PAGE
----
The process of finding a new roommate, whether it's to fill a vacant room in your house or finding a new place to call home, can be stressful. When you add in the dangers of being scammed by someone, the stress quotient increases. Learn how to recognize a roommate scam by familiarizing yourself with potential fraudulent situations and warning signs, such as being required to make an upfront payment for a room you haven’t seen or being told you don't have to sign a lease.
Scams When Searching for a Roommate
When you're desperate to find a new place to call home, it's easy to overlook situations ripe for fraud. One potential scam occurs when you search for a new home online. When you find a listing with beautiful photos and too-good-to-be-true rent and then contact the person who listed it, the scam begins. In some cases, the property doesn't even exist; the photos and details are fake. In other cases, there's no room available. The person who posted the ad might request a deposit or an application fee -- even before you have seen the property -- and then disappear with your money. If you're sure the property and your potential room do exist, the other person might be fishing for private information to steal your identity, such as a Social Security Number and bank account information.
Scams When You're the Landlord
Just because you currently own or rent the property doesn't mean you're immune to roommate scams. One potential situation occurs when a would-be renter contacts you about a listing and wants to move in without having seen the property. She asks to send a check or money order, but when it comes through, the amount is much higher than expected. Admitting an error, the potential renter asks you to immediately send back the difference. When you cash the check, though, it bounces -- leaving you not only with a bounced check fee, but also missing the money you sent back.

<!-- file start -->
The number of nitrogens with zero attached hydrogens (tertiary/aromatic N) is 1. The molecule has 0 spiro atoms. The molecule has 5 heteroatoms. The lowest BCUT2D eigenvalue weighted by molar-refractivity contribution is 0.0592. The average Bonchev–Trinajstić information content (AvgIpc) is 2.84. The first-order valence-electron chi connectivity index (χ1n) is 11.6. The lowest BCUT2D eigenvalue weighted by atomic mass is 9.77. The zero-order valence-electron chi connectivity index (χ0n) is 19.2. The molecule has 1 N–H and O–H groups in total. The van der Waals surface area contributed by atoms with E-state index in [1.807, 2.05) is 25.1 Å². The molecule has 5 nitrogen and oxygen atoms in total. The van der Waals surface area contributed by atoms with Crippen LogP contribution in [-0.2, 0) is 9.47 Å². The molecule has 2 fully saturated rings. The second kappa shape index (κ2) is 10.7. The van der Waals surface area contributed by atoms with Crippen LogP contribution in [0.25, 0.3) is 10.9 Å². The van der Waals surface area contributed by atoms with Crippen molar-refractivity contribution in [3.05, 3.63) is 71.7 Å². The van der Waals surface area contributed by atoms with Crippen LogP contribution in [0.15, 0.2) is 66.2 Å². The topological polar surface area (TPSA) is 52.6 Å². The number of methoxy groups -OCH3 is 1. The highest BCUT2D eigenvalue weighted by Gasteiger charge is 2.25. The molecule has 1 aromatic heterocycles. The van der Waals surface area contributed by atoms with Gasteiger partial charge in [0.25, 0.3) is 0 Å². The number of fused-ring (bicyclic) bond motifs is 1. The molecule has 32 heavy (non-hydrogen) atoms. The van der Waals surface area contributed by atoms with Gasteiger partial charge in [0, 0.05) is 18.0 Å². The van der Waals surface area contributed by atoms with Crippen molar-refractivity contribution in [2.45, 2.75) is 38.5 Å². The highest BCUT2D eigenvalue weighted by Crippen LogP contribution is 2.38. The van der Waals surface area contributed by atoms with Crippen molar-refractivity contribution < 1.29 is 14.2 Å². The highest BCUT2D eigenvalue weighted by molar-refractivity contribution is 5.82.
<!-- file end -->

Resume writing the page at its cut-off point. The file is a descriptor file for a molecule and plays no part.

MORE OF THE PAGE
The Warning Signs
When dealing with someone you have never met as a potential roommate, you have to ask a myriad questions and truly investigate the person's background to ensure they're on the up-and-up. Warning signs that this person might be trying to scam you include inquiring about a local room from another country; wanting you to wire money -- or have money wired to you -- or using cashier's checks, money orders or escrow services; and refusing to meet face-to-face before exchanging money or sensitive personal information. If you're viewing a property online, warning signs that the listing might be fake include a price that's simply too good to be true, vague answers to questions about the location or other roommates, saying you don't have to sign a lease and having to pay very large security deposits or up-front rent costs.
How to Protect Yourself
Before you hand over money, think twice about the situation. Don't hesitate to ask for references; if the other person refuses, take it as a red flag. If you haven't seen the property, set up an appointment and bring a friend along for safety. Ask specific questions, as it's easier to catch the person in a lie if they're not prepared to answer. Make sure that you have a legitimate lease and ask a property lawyer to look over it, if necessary. Although it can be necessary to submit to credit or background checks, meet the roommate or landlord in person first.
Kelsey Casselbury is a freelance writer and editor based in central Maryland. Not only a freelance writer, editor, and designer, she is also a mom of a preschooler, a volunteer for two nonprofit organizations, and an avid reader, cook, and piano player. She has a bachelor's degree in journalism from The Pennsylvania State University.
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